The king of the internet jungle, Amazon lets you – the audience – in on the development process for its original video content.
...because few websites can generate clicks like BuzzFeed. While it’s easy to hate them for making “listicles” into a thing or for the endless memes of cats dressed up in retro fashions, BuzzFeed actually does produce some groundbreaking journalism on issues like drone warfare, as well as original video content with enough views to make anyone not named James Cameron jealous. Filmmakers can even learn from BuzzFeed’s mastery of data-driven distribution, which uses social media metrics to tailor content to audiences. The site has also revolutionized the use of branded content to make paid ads seem more like viral videos than thirty second nuisances before the content you actually want to watch.
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BuzzFeed has taken the old saying “fish where the fish are” to heart. We’re all tired of hearing that we live in an age of information, but BuzzFeed actually takes advantage of what it knows about us by offering videos, news stories and yes, even those damn lists that reflect our interests. The company was also among the first to realize that word-of-mouth and recommendations from actual people can draw audiences across multiple social media platforms. Rather than restricting its content, BuzzFeed encourages users to share through posts that reach large groups of people at a time. While almost everyone does this now, BuzzFeed essentially created this user-generated, viral marketing model.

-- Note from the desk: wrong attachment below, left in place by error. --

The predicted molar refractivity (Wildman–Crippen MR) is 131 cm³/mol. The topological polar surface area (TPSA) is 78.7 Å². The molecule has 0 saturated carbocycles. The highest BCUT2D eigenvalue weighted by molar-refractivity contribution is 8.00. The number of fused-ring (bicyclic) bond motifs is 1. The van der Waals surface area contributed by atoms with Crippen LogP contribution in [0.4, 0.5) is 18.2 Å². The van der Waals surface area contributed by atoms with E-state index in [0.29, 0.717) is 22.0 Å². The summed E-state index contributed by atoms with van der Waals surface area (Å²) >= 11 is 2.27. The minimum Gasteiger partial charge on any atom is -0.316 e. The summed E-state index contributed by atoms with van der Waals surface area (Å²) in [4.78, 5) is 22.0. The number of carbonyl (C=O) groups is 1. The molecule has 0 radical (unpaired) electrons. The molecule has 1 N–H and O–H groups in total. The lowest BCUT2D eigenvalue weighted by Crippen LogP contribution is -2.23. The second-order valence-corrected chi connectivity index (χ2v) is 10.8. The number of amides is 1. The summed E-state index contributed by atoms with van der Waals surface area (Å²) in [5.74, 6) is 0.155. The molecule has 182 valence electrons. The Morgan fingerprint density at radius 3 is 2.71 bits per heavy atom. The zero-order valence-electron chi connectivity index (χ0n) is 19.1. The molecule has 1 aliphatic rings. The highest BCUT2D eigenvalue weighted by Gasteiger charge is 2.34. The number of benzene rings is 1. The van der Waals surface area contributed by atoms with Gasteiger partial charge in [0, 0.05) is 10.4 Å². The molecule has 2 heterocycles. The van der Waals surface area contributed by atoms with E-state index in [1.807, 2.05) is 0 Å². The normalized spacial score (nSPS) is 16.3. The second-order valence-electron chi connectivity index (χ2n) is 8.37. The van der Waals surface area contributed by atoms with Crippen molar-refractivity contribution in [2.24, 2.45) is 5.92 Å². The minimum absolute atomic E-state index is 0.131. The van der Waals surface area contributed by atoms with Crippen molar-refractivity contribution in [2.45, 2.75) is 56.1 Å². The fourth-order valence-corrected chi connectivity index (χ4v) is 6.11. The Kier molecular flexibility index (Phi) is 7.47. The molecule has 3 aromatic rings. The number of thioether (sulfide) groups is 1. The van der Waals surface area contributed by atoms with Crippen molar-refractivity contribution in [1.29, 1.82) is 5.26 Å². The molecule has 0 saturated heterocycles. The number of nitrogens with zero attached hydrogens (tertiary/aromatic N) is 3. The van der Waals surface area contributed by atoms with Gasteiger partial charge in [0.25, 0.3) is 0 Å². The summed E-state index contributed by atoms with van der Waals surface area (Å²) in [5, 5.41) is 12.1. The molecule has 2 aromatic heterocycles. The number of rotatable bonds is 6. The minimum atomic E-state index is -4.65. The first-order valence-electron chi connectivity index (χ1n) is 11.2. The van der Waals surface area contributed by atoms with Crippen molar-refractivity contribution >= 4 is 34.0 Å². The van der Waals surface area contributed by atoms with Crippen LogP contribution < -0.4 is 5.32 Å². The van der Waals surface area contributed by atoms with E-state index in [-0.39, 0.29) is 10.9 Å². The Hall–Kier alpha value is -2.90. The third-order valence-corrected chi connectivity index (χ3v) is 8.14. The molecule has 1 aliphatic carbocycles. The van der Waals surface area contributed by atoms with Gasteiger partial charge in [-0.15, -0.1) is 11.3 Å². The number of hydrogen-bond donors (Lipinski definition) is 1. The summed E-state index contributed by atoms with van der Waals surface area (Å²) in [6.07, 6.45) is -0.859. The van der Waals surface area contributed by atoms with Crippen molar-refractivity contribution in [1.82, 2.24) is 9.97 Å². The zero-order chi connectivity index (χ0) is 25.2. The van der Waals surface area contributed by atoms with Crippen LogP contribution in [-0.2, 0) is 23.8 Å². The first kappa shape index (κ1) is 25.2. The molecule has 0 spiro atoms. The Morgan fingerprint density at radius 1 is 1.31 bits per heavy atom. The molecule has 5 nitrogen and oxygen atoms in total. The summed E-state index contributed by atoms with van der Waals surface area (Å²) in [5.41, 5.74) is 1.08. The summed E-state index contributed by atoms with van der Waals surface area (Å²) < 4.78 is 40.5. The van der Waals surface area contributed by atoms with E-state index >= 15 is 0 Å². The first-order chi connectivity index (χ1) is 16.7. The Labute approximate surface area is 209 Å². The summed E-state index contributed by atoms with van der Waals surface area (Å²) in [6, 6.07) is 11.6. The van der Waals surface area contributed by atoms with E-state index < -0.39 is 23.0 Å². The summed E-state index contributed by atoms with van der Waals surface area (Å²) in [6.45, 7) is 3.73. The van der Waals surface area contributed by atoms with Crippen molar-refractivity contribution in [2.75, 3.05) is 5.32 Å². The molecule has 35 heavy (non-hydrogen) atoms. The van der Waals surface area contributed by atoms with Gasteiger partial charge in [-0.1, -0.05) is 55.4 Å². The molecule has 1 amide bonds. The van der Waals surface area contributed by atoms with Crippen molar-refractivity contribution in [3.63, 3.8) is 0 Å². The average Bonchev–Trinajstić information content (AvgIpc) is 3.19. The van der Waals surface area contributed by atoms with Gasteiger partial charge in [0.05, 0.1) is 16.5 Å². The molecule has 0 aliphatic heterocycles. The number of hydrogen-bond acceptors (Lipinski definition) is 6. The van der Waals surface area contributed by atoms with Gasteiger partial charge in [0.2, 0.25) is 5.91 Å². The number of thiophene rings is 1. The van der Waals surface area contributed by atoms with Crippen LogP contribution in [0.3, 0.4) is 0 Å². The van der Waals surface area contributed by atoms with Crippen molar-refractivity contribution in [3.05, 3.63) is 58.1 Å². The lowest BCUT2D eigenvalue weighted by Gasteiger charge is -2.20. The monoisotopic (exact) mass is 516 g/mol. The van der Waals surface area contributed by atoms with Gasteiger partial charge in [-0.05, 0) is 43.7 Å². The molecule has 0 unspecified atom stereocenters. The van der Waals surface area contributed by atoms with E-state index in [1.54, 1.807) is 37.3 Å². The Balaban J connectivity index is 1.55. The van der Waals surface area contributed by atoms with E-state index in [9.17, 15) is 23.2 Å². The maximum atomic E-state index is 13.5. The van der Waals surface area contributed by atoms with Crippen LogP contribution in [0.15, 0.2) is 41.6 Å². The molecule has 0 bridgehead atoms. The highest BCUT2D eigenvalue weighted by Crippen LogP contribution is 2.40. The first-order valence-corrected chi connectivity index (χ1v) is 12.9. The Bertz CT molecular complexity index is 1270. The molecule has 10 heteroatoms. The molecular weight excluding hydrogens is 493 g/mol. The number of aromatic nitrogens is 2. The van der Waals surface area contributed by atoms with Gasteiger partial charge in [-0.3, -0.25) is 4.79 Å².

As advertising both on the web and through traditional media outlets continues to evolve, BuzzFeed has explored a different model through branded content. Instead of a standard thirty second commercial spot, these videos tell stories that reflect people’s actual experience with the product or try to entice the viewer like other viral content. By embedding these in the site among other links and videos, BuzzFeed offers what it calls native ads, allowing viewers to opt into watching instead of forcing them to mute the speaker until the end of the commercial. There are some dangers to this approach, however. By camouflaging ads in with actual content, there is the chance that the audience will become skeptical of all the videos on the site. BuzzFeed has also run into some trouble for removing negative user comments on some branded content. However, as new financing models for media content emerge, branded content could offer the most viable alternative — as well as opportunities for struggling filmmakers to earn a living.
All of BuzzFeed’s algorithms and marketing savvy wouldn’t be of much use without the goods to back it up. BuzzFeed’s motion pictures division is responsible for creating original videos that generate 1 billion views per month, meaning that within a year, conceivably every person on the planet has watched a piece of BuzzFeed produced content more than one time. In keeping with the site’s model, the videos range from quick gifs and short-form comedy to narrative and serialized productions. As with other material on the site, their in-house productions use information in order to create content that appeals to their viewers. While the company has stopped short of producing feature length movies for the moment, they have enlisted film professionals such as "Pulp Fiction" producer Michael Shamberg as advisors going forward.
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